"We started this as a family, we'll finish this as a family."
He was pessimistic about his chances, pointing at the big words etched on the front of the building.
"See that up there -- it says, 'Equal Justice Under Law.' They've got to convince me," he said. "I have no faith in the justice system whatsoever. I think money buys you whatever you want."
Higgins stepped to the lectern.
"Mr. Chief Justice, and may it please the Court."
Higgins had waited a lifetime for this moment. He was in the court's ornate chamber, a gymnasium-sized room with a high ceiling and huge marble columns on each side. The justices sat above him, rocking in their high-backed chairs. Higgins wore a dark suit, a red tie his wife had given him, and a lapel pin of an American flag.
"We are here today to obtain a construction of the Federal Trademark Dilution Act, FTDA, that will keep federal trademark law in its proper bounds."
He got off to a weak start. He spoke in a monotone, dryly reading a summary of his main points. The justices quickly cut him off with rapid-fire questions. Define dilution. Define tarnishment. Can a company sell Kodak pianos? Buick shoes?
The questions brought Higgins to life. He handled them confidently -- listen, answer, bridge -- and said the court needed to clarify the law's fuzzy language.
Justice Antonin Scalia then fired a zinger, accusing Higgins of contradicting himself on how to measure dilution.
"I don't understand what your position is," Scalia said with exasperation. "I don't understand what it is that you demand. What?"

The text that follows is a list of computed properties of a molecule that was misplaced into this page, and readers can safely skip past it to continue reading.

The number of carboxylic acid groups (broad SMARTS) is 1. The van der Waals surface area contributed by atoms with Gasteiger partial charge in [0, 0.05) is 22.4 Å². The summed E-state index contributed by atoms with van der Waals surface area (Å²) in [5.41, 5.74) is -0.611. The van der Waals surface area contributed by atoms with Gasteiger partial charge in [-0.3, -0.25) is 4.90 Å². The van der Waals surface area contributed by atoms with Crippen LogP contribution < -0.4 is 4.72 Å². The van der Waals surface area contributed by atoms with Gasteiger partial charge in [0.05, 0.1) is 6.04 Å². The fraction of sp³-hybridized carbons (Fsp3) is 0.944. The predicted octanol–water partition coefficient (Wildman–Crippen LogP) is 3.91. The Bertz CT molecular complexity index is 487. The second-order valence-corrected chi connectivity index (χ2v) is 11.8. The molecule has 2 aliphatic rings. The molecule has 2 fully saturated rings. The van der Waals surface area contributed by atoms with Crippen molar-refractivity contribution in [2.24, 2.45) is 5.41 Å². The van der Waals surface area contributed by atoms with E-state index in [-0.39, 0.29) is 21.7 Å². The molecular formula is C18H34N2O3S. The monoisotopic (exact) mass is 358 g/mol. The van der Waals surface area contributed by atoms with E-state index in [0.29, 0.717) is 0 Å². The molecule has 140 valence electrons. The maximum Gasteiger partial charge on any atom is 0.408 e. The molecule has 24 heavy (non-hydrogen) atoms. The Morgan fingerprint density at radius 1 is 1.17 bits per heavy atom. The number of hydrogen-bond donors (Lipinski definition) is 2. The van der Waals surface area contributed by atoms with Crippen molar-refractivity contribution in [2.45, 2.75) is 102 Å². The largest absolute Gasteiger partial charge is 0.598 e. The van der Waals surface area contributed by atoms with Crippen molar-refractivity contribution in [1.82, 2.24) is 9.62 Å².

Higgins noticed that Scalia was shaking his head, as if saying "You're not making it, buddy."
But Higgins didn't let the conservative justice throw him off stride. He assuredly told Scalia that Victoria's Secret must prove Moseley had diluted the company's name. "That's best done by consumer surveys."
Higgins then said he wanted to reserve the balance of his time for the end. That meant he would have the last word.
Dellinger stepped to the lectern and unfolded his notes. He had glued them to the back of manilla folders so they resembled a restaurant menu. His main points were in the center of the folder, like the entrees. At the top was a bold reminder to say, "MAY IT PLEASE THE COURT."
He had expected Higgins to say Moseley was entitled to keep his own name on the store, so Dellinger was ready with a snappy reply. He was going to say that if that were the case, he was changing his name to Coca-Cola Dellinger.
But Higgins hadn't said much about Moseley, so Dellinger held his fire. He said the law does not require Victoria's Secret to prove it suffered economic harm. It merely has to show that its trademark has lost its uniqueness.
"If you lose distinctiveness, what you lose is the selling power of the mark," Dellinger said.
He made sure the justices did not think this was Goliath against David, raising the prospect that a single store could multiply and destroy a trademark.
"If there can be one store under Victor's Little Secret in Elizabethtown, Kentucky, there can be a thousand."
As he responded to the justices' questions, two attorneys on his team slipped him notes suggesting phrases.
"Un-ring the bell," said one note.
A short time later, Dellinger said, "Once you've tarnished a product, it's hard to un-ring that bell in the public's mind."
When Dellinger's time expired, Higgins got his final two minutes. This was his last chance before the decision comes down months from now.
His self-doubt was gone. He was forceful and clear.
"Our standard keeps trademark law in its proper bounds. Their standard merely rewards the achievement of fame," he said, looking at each justice. "Our standard, if applied in this case, should result in this court reversing the injunction and directing that the petitioners be allowed to use Victor's given name in their business."
"Thank you, Mr. Higgins," Chief Justice Rehnquist said. "The case is submitted."
Staff writer Bill Adair can be reached at (202) 463-0575 or email@example.com